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Metropolises and Parks - Uneven spatial development. How to renew the regional actor's loyalty with the territory? [Manfred Perlik]
 

Metropolises and Parks - Uneven spatial development. How to renew the regional actor's loyalty with the territory? [Manfred Perlik]

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Metropolises and Parks - Uneven spatial development. How to renew the regional actor's loyalty with the territory? Presented by Manfred Perlik at the "Perth II: Global Change and the World's ...

Metropolises and Parks - Uneven spatial development. How to renew the regional actor's loyalty with the territory? Presented by Manfred Perlik at the "Perth II: Global Change and the World's Mountains" conference in Perth, Scotland in September 2010.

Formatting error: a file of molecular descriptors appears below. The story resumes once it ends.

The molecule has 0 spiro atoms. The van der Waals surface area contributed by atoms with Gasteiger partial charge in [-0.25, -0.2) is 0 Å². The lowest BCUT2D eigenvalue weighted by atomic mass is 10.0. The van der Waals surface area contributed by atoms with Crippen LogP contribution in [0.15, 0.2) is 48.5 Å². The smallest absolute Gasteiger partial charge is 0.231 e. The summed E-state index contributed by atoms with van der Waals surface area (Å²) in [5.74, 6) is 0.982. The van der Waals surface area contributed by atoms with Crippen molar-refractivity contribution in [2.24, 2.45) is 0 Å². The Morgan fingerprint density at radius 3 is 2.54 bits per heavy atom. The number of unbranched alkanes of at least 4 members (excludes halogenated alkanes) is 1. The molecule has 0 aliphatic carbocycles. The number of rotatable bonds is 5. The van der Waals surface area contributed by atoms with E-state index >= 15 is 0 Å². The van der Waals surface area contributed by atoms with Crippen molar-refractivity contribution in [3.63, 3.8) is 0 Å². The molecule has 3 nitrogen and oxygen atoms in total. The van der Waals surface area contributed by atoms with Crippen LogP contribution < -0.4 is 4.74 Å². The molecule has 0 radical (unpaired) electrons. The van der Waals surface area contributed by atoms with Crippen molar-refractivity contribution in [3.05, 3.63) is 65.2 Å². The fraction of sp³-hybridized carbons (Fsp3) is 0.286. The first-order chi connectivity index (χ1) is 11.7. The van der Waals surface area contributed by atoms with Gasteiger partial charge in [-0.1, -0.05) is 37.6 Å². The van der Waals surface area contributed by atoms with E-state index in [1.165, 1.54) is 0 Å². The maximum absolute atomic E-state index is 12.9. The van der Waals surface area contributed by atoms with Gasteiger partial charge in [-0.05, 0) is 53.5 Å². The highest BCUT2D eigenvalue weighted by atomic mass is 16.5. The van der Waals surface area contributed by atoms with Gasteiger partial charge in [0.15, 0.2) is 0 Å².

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    Metropolises and Parks - Uneven spatial development. How to renew the regional actor's loyalty with the territory? [Manfred Perlik] Metropolises and Parks - Uneven spatial development. How to renew the regional actor's loyalty with the territory? [Manfred Perlik] Presentation Transcript

    • Manfred PerlikMetropolises and Parks – Uneven spatial developmentHow to renew the regional actors loyalty with theterritory?Global Change and the Worlds Mountains.Urban-rural linkages in and around mountain areasPerth, Scotland, 26-30 September 2010
    • Outline1 New spatial and functional dynamics: Metropolisation2. New forms of uneven spatial development3. Selective landscape uses: impact on the Territorial Capital4. How to embed new citizens and keep their loyalty?5. Conclusions
    • 1 New spatial and functional dynamicsEuropean macrotendency:• The metropolisation process establishs metropolitan regions which comprehend - densified metropolitan cores, - periurban sprawl,
    • 1 New spatial and functional dynamicsEuropean macrotendency:• The metropolisation process establishs metropolitan regions which comprehend - densified metropolitan cores, - periurban sprawl, and – new - - leisure landscapes